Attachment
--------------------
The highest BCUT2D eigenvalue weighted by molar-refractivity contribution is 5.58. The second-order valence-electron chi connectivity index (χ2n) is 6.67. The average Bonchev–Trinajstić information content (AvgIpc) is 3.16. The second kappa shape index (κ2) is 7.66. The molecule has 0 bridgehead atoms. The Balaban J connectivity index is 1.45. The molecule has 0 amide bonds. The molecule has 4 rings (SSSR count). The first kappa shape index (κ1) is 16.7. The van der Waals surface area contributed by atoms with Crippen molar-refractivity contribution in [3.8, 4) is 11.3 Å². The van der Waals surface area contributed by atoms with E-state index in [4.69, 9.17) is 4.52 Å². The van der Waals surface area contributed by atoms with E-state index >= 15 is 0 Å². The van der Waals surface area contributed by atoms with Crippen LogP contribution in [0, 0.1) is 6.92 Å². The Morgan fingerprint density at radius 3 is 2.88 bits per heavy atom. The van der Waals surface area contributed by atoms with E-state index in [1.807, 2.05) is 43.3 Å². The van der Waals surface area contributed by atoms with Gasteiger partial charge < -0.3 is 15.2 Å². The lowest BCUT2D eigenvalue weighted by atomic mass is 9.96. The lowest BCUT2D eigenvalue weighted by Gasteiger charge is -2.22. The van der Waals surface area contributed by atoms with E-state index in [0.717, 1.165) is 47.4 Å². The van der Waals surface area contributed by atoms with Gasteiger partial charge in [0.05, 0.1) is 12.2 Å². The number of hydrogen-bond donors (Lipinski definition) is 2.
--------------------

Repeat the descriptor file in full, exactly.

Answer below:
The highest BCUT2D eigenvalue weighted by molar-refractivity contribution is 5.58. The second-order valence-electron chi connectivity index (χ2n) is 6.67. The average Bonchev–Trinajstić information content (AvgIpc) is 3.16. The second kappa shape index (κ2) is 7.66. The molecule has 0 bridgehead atoms. The Balaban J connectivity index is 1.45. The molecule has 0 amide bonds. The molecule has 4 rings (SSSR count). The first kappa shape index (κ1) is 16.7. The van der Waals surface area contributed by atoms with Crippen molar-refractivity contribution in [3.8, 4) is 11.3 Å². The van der Waals surface area contributed by atoms with E-state index in [4.69, 9.17) is 4.52 Å². The van der Waals surface area contributed by atoms with E-state index >= 15 is 0 Å². The van der Waals surface area contributed by atoms with Crippen LogP contribution in [0, 0.1) is 6.92 Å². The Morgan fingerprint density at radius 3 is 2.88 bits per heavy atom. The van der Waals surface area contributed by atoms with E-state index in [1.807, 2.05) is 43.3 Å². The van der Waals surface area contributed by atoms with Gasteiger partial charge < -0.3 is 15.2 Å². The lowest BCUT2D eigenvalue weighted by atomic mass is 9.96. The lowest BCUT2D eigenvalue weighted by Gasteiger charge is -2.22. The van der Waals surface area contributed by atoms with E-state index in [0.717, 1.165) is 47.4 Å². The van der Waals surface area contributed by atoms with Gasteiger partial charge in [0.05, 0.1) is 12.2 Å². The number of hydrogen-bond donors (Lipinski definition) is 2.